Feng Hao

Feng Hao is the Professor of Security Engineering and Head of the Systems & Security research theme at the Department of Computer Science, University of Warwick. He graduated with a PhD in the Security Group from the Computer Laboratory, University of Cambridge, under the joint supervision of Prof Ross Anderson and Prof John Daugman. After working in the security industry for six years, Feng joined Newcastle University Computing Science as a lecturer in December 2010, then a reader in 2014 and a professor in 2018 before moving to his current post. With Peter Ryan, he co-edited Real-World Electronic Voting: Design, Analysis and Deployment (2016, CRC Press, in Amazon).

Feng’s research interest (and that of his research team) is primarily driven by tackling real-world security problems. With his former PhD advisers (Ross Anderson and John Daugman), he proposed the first solution to combine iris biometrics and cryptography, the two complementary security technologies. Their paper “Combining crypto with biometrics effectively” (IEEE Trans. on Computers, 2006) is ranked the top among the Google Scholar Classic Papers in the category of Computer Security & Cryptography. With colleagues, Feng designed a few cryptographic protocols: AV-net (so far the most efficient solution to the Dining Cryptographers problem), YAK (a PKI-based authenticated key exchange protocol that has stood against all attacks since 2010), J-PAKE (a password authenticated key exchange protocol that has been adopted as a de facto standard for IoT device enrollment, and standardized internationally in ISO/IEC 11770-4), Open Vote network (so far the most efficient decentralized e-voting protocol in terms of rounds, computation and bandwidth), DRE-i (the first E2E verifiable e-voting system without tallying authorities), DRE-ip (an alternative design to DRE-i based on a different real-time computation strategy) and SEAL (so far the most efficient decentralised e-auction protocol). So far, none of these protocols have been broken. With Siamak Shahandashti, Feng found and fixed security weaknesses in SPEKE, a password-authenticated key exchange protocol that has been standardized in IEEE P1363.2 and ISO/IEC 11770-4. The attacks have been acknowledged by ISO/IEC SC 27 Work Group 2 and the standard has been revised in 2017 to incorporate their proposed fix.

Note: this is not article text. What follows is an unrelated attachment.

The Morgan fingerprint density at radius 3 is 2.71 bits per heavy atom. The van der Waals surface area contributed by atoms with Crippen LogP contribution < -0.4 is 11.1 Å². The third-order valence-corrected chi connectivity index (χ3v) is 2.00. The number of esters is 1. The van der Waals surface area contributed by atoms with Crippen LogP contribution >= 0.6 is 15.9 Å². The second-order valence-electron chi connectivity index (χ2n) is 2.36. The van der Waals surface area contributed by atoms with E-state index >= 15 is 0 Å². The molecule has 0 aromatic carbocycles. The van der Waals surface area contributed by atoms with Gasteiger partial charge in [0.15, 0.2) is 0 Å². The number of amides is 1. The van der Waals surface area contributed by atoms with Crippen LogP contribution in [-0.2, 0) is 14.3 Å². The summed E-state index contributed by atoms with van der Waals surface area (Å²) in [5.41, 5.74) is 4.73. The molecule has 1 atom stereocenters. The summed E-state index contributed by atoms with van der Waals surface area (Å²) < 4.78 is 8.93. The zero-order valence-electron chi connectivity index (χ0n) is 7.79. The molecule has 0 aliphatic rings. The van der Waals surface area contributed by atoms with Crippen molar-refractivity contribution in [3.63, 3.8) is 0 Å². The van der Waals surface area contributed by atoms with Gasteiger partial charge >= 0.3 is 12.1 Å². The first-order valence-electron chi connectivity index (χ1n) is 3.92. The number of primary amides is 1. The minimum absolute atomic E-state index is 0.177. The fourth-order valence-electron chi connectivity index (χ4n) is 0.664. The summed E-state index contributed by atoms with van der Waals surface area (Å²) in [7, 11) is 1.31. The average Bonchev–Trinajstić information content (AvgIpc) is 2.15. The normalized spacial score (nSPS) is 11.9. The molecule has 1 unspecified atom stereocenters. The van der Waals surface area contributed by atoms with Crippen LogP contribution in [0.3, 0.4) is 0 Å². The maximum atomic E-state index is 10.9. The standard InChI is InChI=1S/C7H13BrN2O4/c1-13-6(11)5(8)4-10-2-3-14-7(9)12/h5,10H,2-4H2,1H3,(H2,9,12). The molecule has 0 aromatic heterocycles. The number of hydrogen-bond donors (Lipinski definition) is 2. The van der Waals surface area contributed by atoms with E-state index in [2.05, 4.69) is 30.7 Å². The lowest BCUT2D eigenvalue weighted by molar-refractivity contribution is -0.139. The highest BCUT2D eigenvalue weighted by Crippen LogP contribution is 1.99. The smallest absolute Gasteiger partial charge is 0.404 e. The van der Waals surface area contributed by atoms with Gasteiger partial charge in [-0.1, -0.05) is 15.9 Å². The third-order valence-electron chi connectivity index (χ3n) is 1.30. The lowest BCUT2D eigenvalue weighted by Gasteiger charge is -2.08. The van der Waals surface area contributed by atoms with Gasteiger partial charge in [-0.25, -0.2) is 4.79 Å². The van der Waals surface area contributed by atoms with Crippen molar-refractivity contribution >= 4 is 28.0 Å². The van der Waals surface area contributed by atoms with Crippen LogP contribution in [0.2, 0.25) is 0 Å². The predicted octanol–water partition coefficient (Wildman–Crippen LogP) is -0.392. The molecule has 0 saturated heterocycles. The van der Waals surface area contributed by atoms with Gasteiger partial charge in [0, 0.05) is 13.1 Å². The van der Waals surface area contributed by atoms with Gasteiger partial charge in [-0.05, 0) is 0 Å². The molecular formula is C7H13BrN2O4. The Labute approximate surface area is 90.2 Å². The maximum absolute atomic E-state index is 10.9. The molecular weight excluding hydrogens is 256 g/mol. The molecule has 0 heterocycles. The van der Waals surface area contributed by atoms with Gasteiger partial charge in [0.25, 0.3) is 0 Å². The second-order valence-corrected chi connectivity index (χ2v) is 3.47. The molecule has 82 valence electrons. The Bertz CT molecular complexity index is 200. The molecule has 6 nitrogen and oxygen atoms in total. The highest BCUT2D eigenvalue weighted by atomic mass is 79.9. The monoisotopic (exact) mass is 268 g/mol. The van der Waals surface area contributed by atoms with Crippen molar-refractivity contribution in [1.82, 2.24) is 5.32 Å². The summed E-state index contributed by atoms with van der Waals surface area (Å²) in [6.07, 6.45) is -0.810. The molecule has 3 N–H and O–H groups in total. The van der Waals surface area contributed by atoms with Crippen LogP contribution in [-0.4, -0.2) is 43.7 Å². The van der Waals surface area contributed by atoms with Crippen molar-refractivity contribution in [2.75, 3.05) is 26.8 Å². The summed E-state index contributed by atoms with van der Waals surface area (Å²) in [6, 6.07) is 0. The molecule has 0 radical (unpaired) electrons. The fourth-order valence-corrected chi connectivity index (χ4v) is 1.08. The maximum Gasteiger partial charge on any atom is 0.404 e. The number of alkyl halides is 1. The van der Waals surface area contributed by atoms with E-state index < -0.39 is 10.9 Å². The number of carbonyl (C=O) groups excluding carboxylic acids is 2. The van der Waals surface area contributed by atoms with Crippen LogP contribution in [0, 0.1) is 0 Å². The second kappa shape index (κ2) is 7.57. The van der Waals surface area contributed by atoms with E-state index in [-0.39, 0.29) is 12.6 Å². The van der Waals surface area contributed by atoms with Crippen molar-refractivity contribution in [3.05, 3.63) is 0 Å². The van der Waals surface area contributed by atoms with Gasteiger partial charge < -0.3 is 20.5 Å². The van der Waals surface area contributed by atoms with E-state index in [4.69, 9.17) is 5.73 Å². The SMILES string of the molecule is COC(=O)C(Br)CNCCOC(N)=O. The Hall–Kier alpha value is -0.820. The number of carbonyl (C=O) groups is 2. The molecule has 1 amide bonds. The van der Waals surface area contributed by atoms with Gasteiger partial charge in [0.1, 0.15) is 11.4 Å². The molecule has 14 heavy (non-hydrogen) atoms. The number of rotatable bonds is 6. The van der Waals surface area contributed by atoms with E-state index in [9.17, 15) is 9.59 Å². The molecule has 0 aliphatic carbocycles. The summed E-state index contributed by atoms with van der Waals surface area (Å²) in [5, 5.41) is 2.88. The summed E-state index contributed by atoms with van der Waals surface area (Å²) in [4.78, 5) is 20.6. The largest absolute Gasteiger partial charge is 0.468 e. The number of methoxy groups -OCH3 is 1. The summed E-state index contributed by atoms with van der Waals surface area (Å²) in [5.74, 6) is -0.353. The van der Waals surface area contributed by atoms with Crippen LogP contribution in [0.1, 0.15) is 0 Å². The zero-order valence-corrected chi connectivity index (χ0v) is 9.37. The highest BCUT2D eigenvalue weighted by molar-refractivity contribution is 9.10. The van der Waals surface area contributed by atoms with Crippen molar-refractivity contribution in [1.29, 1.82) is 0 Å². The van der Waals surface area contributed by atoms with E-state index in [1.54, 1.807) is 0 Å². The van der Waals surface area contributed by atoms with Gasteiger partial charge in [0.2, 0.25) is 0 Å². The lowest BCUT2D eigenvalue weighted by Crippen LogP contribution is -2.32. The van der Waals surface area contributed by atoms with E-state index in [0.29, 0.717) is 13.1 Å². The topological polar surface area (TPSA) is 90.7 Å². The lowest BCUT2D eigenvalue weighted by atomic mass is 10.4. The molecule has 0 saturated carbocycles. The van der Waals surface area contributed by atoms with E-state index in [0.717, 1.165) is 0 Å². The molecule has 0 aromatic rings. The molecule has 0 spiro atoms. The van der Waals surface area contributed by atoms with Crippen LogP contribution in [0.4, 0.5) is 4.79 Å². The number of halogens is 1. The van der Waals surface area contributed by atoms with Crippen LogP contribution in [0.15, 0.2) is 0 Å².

Protocols designed by Feng have been applied in practice. In particular, J-PAKE has been used in Palemoon sync, NXP Thread, ARM mbed, OpenThread, Nest Guard, Nest Detect, Bouncycastle, and adopted by Thread Group as an open industry standard for the IoT commissioning process, and standardized internationally in ISO/IEC 11770-4:2017 and in RFC 8236 (together with RFC 8235).

Feng will join us to discuss the application of cryptographic techniques to verifying the identity of phone callers.

Feng appears in: